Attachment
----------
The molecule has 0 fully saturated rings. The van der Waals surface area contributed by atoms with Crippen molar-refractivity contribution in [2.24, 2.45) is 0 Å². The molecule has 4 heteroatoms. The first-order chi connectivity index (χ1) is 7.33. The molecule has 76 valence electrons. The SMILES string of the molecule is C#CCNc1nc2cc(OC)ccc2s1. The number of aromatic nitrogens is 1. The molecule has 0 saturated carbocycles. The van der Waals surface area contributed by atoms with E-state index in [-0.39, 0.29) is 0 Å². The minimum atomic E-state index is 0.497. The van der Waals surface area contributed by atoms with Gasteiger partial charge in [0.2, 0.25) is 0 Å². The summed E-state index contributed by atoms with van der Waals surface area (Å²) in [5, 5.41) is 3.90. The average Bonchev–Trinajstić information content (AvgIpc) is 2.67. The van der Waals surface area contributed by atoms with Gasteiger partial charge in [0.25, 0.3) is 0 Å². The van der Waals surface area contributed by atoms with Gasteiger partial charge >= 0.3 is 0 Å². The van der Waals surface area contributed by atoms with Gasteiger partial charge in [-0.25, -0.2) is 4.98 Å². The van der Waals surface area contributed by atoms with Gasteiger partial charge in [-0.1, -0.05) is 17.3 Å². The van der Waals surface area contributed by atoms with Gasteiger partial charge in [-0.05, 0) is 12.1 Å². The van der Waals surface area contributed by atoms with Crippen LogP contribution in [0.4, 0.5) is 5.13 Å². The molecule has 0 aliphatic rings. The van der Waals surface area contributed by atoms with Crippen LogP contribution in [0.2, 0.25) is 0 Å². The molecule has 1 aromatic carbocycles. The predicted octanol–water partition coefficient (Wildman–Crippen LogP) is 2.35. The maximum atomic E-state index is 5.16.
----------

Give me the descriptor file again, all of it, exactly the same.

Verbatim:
The molecule has 0 fully saturated rings. The van der Waals surface area contributed by atoms with Crippen molar-refractivity contribution in [2.24, 2.45) is 0 Å². The molecule has 4 heteroatoms. The first-order chi connectivity index (χ1) is 7.33. The molecule has 76 valence electrons. The SMILES string of the molecule is C#CCNc1nc2cc(OC)ccc2s1. The number of aromatic nitrogens is 1. The molecule has 0 saturated carbocycles. The van der Waals surface area contributed by atoms with E-state index in [-0.39, 0.29) is 0 Å². The minimum atomic E-state index is 0.497. The van der Waals surface area contributed by atoms with Gasteiger partial charge in [0.2, 0.25) is 0 Å². The summed E-state index contributed by atoms with van der Waals surface area (Å²) in [5, 5.41) is 3.90. The average Bonchev–Trinajstić information content (AvgIpc) is 2.67. The van der Waals surface area contributed by atoms with Gasteiger partial charge in [0.25, 0.3) is 0 Å². The van der Waals surface area contributed by atoms with Gasteiger partial charge >= 0.3 is 0 Å². The van der Waals surface area contributed by atoms with Gasteiger partial charge in [-0.25, -0.2) is 4.98 Å². The van der Waals surface area contributed by atoms with Gasteiger partial charge in [-0.1, -0.05) is 17.3 Å². The van der Waals surface area contributed by atoms with Gasteiger partial charge in [-0.05, 0) is 12.1 Å². The van der Waals surface area contributed by atoms with Crippen LogP contribution in [0.4, 0.5) is 5.13 Å². The molecule has 0 aliphatic rings. The van der Waals surface area contributed by atoms with Crippen LogP contribution in [0.2, 0.25) is 0 Å². The molecule has 1 aromatic carbocycles. The predicted octanol–water partition coefficient (Wildman–Crippen LogP) is 2.35. The maximum atomic E-state index is 5.16.